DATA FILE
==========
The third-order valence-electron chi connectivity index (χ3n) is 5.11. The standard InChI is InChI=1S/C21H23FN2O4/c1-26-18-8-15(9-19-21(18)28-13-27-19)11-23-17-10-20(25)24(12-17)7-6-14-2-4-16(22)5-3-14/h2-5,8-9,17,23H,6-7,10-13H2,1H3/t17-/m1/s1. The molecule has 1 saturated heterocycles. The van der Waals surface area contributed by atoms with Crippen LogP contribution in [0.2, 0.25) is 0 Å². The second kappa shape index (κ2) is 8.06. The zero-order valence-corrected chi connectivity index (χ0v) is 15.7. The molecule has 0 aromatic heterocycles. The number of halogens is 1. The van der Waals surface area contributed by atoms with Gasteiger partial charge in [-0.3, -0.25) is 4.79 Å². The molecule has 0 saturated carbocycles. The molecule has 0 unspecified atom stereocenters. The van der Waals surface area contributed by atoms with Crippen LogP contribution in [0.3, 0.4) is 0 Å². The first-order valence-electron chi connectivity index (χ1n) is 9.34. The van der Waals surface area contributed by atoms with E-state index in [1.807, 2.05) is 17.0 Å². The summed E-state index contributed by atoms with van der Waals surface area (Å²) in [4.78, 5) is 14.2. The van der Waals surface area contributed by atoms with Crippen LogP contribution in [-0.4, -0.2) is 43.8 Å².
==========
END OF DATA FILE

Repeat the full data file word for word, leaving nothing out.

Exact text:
The third-order valence-electron chi connectivity index (χ3n) is 5.11. The standard InChI is InChI=1S/C21H23FN2O4/c1-26-18-8-15(9-19-21(18)28-13-27-19)11-23-17-10-20(25)24(12-17)7-6-14-2-4-16(22)5-3-14/h2-5,8-9,17,23H,6-7,10-13H2,1H3/t17-/m1/s1. The molecule has 1 saturated heterocycles. The van der Waals surface area contributed by atoms with Crippen LogP contribution in [0.2, 0.25) is 0 Å². The second kappa shape index (κ2) is 8.06. The zero-order valence-corrected chi connectivity index (χ0v) is 15.7. The molecule has 0 aromatic heterocycles. The number of halogens is 1. The van der Waals surface area contributed by atoms with Gasteiger partial charge in [-0.3, -0.25) is 4.79 Å². The molecule has 0 saturated carbocycles. The molecule has 0 unspecified atom stereocenters. The van der Waals surface area contributed by atoms with Crippen LogP contribution in [0.3, 0.4) is 0 Å². The first-order valence-electron chi connectivity index (χ1n) is 9.34. The van der Waals surface area contributed by atoms with E-state index in [1.807, 2.05) is 17.0 Å². The summed E-state index contributed by atoms with van der Waals surface area (Å²) in [4.78, 5) is 14.2. The van der Waals surface area contributed by atoms with Crippen LogP contribution in [-0.4, -0.2) is 43.8 Å².